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Master Harold ... and the boys


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Rob Croser’s Independent Theatre is proudly celebrating 30 years of performing quality plays in Adelaide.

One of the strengths of the Independent’s work has been its choice of thought-provoking plays that reflect our multicultural society and it is to be congratulated for supporting minority groups, particularly refugees. Many of its recent productions have explored race relations, so Master Harold … and the boys is an appropriate choice to be part of this year’s celebration.

Athol Fugard is a superb playwright, and performances of Sizwe Bansi is Dead and The Island are indelibly etched in my mind as some of the most powerful and life-changing experiences theatre can offer.  The very detailed and informative program explains that Master Harold is autobiographical.

The play is set in 1950 in a tearoom at the St George’s Park in the South African city of Port Elizabeth, where schoolboy Hally does his homework.  Two black men, Sam and Willie, chat convivially with the white boy as they go about their menial chores in the tea room, which is faithfully and tastefully re-created in David Roach and Rob Croser’s  handsome set, complete with white chairs and tables, curved counter and prominent jukebox upstage.

The play begins a little slowly as the three characters are established and they reminisce about Hally’s childhood, the games they used to play and how, on one significant day, they flew a kite. Although they are friendly and seemingly on good terms, there are enough clever directorial gems that indicate there is a clear hierarchical relationship between the white boy and the black men. Hally and Sam, in particular, seem to learn from each other, but the patronising view of white superiority rears its ugly head; there can be nothing more insulting than a schoolboy referring to a grown man as “boy”.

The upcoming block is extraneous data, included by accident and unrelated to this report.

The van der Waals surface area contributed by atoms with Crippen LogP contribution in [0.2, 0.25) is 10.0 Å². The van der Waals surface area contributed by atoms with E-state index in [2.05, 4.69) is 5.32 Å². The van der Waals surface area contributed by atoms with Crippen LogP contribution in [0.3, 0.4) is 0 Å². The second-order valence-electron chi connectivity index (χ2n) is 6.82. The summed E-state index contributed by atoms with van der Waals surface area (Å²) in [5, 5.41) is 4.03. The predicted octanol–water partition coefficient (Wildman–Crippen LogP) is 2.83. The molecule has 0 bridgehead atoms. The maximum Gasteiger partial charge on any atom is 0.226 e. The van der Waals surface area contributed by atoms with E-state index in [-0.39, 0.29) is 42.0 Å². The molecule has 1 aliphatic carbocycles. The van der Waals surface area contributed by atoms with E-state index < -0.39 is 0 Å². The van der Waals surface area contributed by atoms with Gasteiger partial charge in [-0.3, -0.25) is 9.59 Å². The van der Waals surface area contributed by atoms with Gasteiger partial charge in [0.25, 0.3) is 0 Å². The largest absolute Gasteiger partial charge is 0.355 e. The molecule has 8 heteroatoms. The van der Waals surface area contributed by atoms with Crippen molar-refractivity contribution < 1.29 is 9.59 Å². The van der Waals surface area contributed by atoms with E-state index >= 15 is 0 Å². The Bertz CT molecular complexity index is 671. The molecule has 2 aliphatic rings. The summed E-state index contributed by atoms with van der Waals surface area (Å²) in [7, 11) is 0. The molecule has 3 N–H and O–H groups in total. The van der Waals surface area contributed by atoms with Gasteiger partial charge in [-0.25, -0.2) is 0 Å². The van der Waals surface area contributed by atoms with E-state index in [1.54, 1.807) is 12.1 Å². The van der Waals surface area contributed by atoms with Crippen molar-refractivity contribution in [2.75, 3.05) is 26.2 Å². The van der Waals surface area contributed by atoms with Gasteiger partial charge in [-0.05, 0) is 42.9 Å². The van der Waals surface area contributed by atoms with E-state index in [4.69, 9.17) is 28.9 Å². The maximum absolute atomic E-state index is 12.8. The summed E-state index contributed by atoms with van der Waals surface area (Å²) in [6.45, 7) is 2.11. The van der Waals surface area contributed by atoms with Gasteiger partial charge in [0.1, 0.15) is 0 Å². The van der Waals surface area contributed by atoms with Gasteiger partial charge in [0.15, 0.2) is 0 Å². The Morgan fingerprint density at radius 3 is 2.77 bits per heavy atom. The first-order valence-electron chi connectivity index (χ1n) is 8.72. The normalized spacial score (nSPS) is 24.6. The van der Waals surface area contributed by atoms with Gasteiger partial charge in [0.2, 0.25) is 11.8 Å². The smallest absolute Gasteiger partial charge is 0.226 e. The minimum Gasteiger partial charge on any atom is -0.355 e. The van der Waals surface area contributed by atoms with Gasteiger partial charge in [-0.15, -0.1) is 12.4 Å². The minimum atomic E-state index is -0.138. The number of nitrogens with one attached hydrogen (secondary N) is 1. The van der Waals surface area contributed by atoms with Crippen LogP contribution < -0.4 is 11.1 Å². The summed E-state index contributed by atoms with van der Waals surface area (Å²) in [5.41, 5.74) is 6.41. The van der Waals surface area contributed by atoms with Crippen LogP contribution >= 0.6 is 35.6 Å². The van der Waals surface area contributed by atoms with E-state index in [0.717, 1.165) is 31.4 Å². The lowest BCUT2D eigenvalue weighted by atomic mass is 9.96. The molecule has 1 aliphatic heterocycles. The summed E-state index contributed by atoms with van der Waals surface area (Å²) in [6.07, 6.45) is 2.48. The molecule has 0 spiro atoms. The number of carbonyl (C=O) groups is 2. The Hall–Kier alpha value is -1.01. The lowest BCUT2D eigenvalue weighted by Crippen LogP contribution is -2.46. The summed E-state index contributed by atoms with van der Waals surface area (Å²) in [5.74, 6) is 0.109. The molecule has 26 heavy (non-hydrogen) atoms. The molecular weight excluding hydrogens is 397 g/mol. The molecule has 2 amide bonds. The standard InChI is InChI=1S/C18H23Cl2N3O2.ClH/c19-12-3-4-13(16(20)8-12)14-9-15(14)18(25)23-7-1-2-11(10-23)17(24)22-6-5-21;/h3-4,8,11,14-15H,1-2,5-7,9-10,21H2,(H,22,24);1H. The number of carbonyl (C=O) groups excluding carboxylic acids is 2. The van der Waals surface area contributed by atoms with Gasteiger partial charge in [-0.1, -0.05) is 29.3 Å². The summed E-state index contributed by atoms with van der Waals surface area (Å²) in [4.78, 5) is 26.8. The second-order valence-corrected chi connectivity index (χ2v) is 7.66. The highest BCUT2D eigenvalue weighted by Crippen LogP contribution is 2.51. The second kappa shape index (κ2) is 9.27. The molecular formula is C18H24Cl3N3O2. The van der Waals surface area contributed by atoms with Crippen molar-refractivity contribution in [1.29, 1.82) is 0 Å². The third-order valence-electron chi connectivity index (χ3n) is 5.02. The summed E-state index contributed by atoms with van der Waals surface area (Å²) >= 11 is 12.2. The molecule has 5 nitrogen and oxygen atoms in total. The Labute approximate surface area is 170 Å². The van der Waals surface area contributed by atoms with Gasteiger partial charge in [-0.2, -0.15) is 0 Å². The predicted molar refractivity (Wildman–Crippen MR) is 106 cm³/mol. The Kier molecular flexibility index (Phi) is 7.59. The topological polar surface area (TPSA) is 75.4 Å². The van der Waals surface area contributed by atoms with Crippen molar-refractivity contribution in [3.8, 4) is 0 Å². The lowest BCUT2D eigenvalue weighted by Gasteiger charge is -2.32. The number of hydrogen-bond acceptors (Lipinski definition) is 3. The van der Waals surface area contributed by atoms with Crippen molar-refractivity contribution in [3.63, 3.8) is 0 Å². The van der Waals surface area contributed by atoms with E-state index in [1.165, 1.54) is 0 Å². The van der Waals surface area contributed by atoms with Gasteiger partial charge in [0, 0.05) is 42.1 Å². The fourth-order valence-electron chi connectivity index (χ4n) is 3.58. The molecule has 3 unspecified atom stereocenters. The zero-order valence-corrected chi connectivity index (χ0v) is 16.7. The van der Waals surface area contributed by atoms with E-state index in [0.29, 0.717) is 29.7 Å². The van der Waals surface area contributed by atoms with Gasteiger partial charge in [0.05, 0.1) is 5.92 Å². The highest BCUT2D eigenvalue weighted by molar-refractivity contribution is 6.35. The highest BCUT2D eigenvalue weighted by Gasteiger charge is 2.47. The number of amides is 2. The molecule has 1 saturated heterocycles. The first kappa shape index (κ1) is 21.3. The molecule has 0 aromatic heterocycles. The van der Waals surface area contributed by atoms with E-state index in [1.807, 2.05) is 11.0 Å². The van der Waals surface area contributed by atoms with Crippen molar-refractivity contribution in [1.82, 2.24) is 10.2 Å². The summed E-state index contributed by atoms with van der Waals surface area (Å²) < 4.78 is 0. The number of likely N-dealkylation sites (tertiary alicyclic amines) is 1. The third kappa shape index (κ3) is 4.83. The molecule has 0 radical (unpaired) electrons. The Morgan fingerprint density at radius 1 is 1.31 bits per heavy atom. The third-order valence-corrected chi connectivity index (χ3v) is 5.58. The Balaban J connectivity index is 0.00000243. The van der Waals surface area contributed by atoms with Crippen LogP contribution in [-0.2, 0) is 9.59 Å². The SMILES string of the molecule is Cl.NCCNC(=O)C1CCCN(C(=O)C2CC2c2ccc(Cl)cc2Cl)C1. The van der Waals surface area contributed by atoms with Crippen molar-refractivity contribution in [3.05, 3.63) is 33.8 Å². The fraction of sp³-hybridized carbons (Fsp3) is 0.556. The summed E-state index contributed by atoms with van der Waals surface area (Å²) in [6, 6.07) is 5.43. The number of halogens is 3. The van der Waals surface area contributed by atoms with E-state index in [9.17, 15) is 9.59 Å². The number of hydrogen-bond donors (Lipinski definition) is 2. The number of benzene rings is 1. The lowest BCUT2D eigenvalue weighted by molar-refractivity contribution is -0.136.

Hally experiences real inner conflict and his dilemmas are compounded by the usual teenage traumas and uncertainties; he is also embarrassed by his father, who is crippled and an alcoholic.

Benjie Riggs’ performance as the schoolboy is sustained and he transforms successfully from youthful innocence to harsh adulthood. William Mude, as Willie, provides some comedy in his awkwardness and discomfort when he attempts to learn to waltz, and cause for reflection when we learn he has been beating his woman.

Shedrick Yarkpai is outstanding as Sam. He has a sense of being a showman, he radiates charm, is loose and comfortable, and his voice is melodious and dynamic. In a personal tribute to a real man, Fugard has created a character who is wise, understanding and compassionate, and Yarkpai embodies on stage a man of quality who sees how racism harms not only the oppressed but also the actual racist. The discussions between the white boy and the black man are compelling, especially when they discuss the nature of art, entertainment and beauty; there is a sense of hope provided in the metaphor of people dancing and attaining perfection.

Master Harold … and the boys is a quality production and it is to be hoped that when audiences see this masterful Fugard play they will take time to reflect on our own history and our relations between Indigenous and non-Indigenous citizens.

Master Harold is playing at the Goodwood Institute until May 31.


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